SyFy's 'Killjoys' Launches Bounty Hunters Across the Final Frontier

'The Quad' in 'Killjoys'
The four bodies in "the Quad," a fictional planetary system where the new Syfy series "Killjoys" takes place. Credit: Syfy
(Image: © Syfy)

A trio of bounty hunters chase wanted criminals through space in the original science fiction series "Killyjoys," which debuts on the Syfy network tonight (June 19).

In the fictional world of "Killjoys," people travel via spaceship through "the Quad," a central planet and its three moons populated by an array of human cultures (the pilot episode features some stunning images of the system). The show's story has multiple layers, including the political issues taking place in the planetary system, and the dark and mysterious history of the team's femme-fatale leader, Dutch.

You can watch the first four minutes of the pilot episode here on Space.com. The show's 10-episode first season will air Friday nights at 10 p.m. ET/9 pm. CT. [Syfy's 'Killjoys': Bounty Hunter Space Adventures | Trailer]

"Killjoys" — which is not related to the comic book of the same name — was created by Michelle Lovretta, who also serves as the showrunner. Lovretta has worked as a writer on other shows, including "Lost Girl," "Rogue" and "Relics."

"Killjoys'" main characters Dutch (left, played by Hannah John-Kamen) and John (Aaron Ashmore), are employed by the Recovery and Apprehension Coalition or RAC, which requires that they remain apolitical.
(Image credit: Syfy)

The show is the second of three new science fiction series that Syfy is set to debut this year, including "Dark Matter" and "Expanse."

"Killjoys'" main characters are Dutch (played by Hannah John-Kamen) and John (Aaron Ashmore), two distinctly platonic work partners employed by the Recovery and Apprehension Coalition, usually referred to as "the Rack." Its bounty-hunter employees are known as "killjoys." They live by the motto, "The warrant is all," indicating that they must fulfill their warrants at all costs, and must remain apolitical. The bounty-hunting aspect of the show allowed for a wide array of different settings and plot lines for different episodes, Lovretta told Space.com.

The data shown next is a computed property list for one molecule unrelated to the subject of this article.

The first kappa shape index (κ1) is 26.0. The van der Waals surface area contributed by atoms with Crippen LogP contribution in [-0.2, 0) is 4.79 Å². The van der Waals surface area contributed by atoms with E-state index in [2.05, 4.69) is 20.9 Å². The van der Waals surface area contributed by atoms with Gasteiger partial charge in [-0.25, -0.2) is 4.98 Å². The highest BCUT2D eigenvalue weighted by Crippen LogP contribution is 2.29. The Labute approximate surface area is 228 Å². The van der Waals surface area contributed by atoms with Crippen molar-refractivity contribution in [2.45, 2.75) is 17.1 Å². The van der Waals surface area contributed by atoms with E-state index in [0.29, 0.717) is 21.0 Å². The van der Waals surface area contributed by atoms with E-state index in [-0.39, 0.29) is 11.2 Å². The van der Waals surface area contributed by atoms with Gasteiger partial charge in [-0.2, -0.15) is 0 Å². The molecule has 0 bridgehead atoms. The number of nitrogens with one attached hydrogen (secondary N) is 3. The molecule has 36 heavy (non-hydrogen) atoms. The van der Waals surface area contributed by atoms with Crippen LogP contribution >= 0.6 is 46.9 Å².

In the pilot episode, Dutch and John are joined by John's brother, D'Avin (Luke Macfarlane), who cut himself off from family years before due to as-yet-unknown reasons. He seems to suffer from post-traumatic stress disorder.

A mysterious past haunts Dutch, as well. When put under pressure, she reveals herself to be an unstoppable fighting machine, but how she gained such skills isn't made clear. However, she's being stalked by a mysterious man who may bring her past life into the present.

The show will also explore political and ethical issues, particularly those related to class and overreaching government, Lovretta said (you can read more about the world of "Killjoys" here).

"I think it's liberating for an audience to be able to deal with those concepts — you know ethics and politics and questions of morality — from the comfort and distance of it being from an entirely fictional reality. So we certainly have that," she said.

The moon, Westerly, that most of the show takes place on was imagined as a company town, Lovretta said. Company towns are settlements that are almost entirely owned by a single company, which also serves as the majority employer or the only employer.

"There's a company that actually owns the moon," Lovretta said. "And so the government sort of has say over people in a way that we would find slightly repugnant, but certainly that we don't have to look too far afield to find real-world examples of."

A view from a wealthy estate in the fictional planetary system "the Quad." Issues of social and economic class play heavily into the new Syfy series "Killjoys."
(Image credit: Syfy)

But Lovretta also promises that the show will have an element of fun and lightness.

"A lot of times when you get more into the science fiction end […] I find that it can get a little serious and a little grim," she said. "And I have enjoyed watching those shows, but for some reason when I'm writing, my heart can't go there. I always need something that's very character based and has a sense of joy and adventure to it."

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